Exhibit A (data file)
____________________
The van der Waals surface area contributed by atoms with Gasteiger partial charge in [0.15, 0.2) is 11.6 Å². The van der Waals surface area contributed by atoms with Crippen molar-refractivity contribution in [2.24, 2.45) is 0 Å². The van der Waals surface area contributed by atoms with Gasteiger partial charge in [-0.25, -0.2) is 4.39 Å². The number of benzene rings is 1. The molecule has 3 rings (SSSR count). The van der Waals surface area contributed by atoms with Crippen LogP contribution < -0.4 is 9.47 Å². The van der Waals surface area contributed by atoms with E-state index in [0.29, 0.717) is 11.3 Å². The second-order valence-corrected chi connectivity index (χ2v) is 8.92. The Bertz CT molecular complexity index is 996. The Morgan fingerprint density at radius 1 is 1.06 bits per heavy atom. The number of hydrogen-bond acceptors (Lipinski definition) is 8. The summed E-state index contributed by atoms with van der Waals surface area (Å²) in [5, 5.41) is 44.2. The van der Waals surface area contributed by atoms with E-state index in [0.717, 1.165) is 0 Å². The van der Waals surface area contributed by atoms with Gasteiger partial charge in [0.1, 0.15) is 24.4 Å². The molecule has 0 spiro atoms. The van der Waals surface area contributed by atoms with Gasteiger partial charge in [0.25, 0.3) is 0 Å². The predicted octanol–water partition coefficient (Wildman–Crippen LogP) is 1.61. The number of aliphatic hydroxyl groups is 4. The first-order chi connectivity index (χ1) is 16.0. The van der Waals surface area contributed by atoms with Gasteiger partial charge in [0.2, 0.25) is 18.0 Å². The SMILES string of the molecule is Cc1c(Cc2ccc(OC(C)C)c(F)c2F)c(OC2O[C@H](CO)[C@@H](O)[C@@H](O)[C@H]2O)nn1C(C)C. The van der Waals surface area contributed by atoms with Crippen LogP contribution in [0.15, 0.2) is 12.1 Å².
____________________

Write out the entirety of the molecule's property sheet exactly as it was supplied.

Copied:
The van der Waals surface area contributed by atoms with Gasteiger partial charge in [0.15, 0.2) is 11.6 Å². The van der Waals surface area contributed by atoms with Crippen molar-refractivity contribution in [2.24, 2.45) is 0 Å². The van der Waals surface area contributed by atoms with Gasteiger partial charge in [-0.25, -0.2) is 4.39 Å². The number of benzene rings is 1. The molecule has 3 rings (SSSR count). The van der Waals surface area contributed by atoms with Crippen LogP contribution < -0.4 is 9.47 Å². The van der Waals surface area contributed by atoms with E-state index in [0.29, 0.717) is 11.3 Å². The second-order valence-corrected chi connectivity index (χ2v) is 8.92. The Bertz CT molecular complexity index is 996. The Morgan fingerprint density at radius 1 is 1.06 bits per heavy atom. The number of hydrogen-bond acceptors (Lipinski definition) is 8. The summed E-state index contributed by atoms with van der Waals surface area (Å²) in [5, 5.41) is 44.2. The van der Waals surface area contributed by atoms with E-state index in [0.717, 1.165) is 0 Å². The van der Waals surface area contributed by atoms with Gasteiger partial charge in [0.1, 0.15) is 24.4 Å². The molecule has 0 spiro atoms. The van der Waals surface area contributed by atoms with Gasteiger partial charge in [0.25, 0.3) is 0 Å². The predicted octanol–water partition coefficient (Wildman–Crippen LogP) is 1.61. The number of aliphatic hydroxyl groups is 4. The first-order chi connectivity index (χ1) is 16.0. The van der Waals surface area contributed by atoms with Gasteiger partial charge in [0.2, 0.25) is 18.0 Å². The SMILES string of the molecule is Cc1c(Cc2ccc(OC(C)C)c(F)c2F)c(OC2O[C@H](CO)[C@@H](O)[C@@H](O)[C@H]2O)nn1C(C)C. The van der Waals surface area contributed by atoms with Crippen LogP contribution in [0.15, 0.2) is 12.1 Å².